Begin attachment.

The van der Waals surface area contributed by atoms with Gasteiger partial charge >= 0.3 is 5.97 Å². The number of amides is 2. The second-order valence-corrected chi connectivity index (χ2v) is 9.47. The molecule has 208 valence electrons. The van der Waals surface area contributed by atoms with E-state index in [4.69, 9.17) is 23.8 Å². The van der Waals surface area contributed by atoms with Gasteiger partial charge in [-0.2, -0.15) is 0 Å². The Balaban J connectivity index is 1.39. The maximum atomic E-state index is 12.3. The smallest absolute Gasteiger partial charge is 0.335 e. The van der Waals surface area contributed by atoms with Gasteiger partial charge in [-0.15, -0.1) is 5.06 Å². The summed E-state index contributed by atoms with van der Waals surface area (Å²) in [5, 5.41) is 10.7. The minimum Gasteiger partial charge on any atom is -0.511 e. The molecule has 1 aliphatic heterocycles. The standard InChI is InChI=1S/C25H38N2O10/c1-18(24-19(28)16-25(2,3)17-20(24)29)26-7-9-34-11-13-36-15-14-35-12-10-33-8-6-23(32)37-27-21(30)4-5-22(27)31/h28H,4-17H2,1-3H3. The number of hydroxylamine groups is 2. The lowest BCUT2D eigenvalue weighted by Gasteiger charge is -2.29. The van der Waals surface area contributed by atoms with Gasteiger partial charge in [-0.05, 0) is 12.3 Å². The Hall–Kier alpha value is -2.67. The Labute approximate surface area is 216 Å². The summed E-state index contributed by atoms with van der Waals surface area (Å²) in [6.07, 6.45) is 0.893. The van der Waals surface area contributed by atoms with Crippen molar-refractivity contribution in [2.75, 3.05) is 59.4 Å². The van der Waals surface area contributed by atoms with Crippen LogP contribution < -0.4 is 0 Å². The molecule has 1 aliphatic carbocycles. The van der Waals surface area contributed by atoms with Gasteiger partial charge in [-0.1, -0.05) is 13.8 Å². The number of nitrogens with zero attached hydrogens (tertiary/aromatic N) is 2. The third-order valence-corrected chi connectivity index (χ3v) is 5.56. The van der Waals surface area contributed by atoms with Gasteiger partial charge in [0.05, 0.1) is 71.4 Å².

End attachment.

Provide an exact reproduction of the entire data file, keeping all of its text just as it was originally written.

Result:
The van der Waals surface area contributed by atoms with Gasteiger partial charge >= 0.3 is 5.97 Å². The number of amides is 2. The second-order valence-corrected chi connectivity index (χ2v) is 9.47. The molecule has 208 valence electrons. The van der Waals surface area contributed by atoms with E-state index in [4.69, 9.17) is 23.8 Å². The van der Waals surface area contributed by atoms with Gasteiger partial charge in [-0.2, -0.15) is 0 Å². The Balaban J connectivity index is 1.39. The maximum atomic E-state index is 12.3. The smallest absolute Gasteiger partial charge is 0.335 e. The van der Waals surface area contributed by atoms with Gasteiger partial charge in [-0.15, -0.1) is 5.06 Å². The summed E-state index contributed by atoms with van der Waals surface area (Å²) in [5, 5.41) is 10.7. The minimum Gasteiger partial charge on any atom is -0.511 e. The molecule has 1 aliphatic heterocycles. The standard InChI is InChI=1S/C25H38N2O10/c1-18(24-19(28)16-25(2,3)17-20(24)29)26-7-9-34-11-13-36-15-14-35-12-10-33-8-6-23(32)37-27-21(30)4-5-22(27)31/h28H,4-17H2,1-3H3. The number of hydroxylamine groups is 2. The lowest BCUT2D eigenvalue weighted by Gasteiger charge is -2.29. The van der Waals surface area contributed by atoms with Gasteiger partial charge in [-0.05, 0) is 12.3 Å². The Hall–Kier alpha value is -2.67. The Labute approximate surface area is 216 Å². The summed E-state index contributed by atoms with van der Waals surface area (Å²) in [6.07, 6.45) is 0.893. The van der Waals surface area contributed by atoms with Crippen molar-refractivity contribution in [2.75, 3.05) is 59.4 Å². The van der Waals surface area contributed by atoms with Crippen LogP contribution < -0.4 is 0 Å². The molecule has 1 aliphatic carbocycles. The van der Waals surface area contributed by atoms with Gasteiger partial charge in [-0.1, -0.05) is 13.8 Å². The number of nitrogens with zero attached hydrogens (tertiary/aromatic N) is 2. The third-order valence-corrected chi connectivity index (χ3v) is 5.56. The van der Waals surface area contributed by atoms with Gasteiger partial charge in [0.05, 0.1) is 71.4 Å².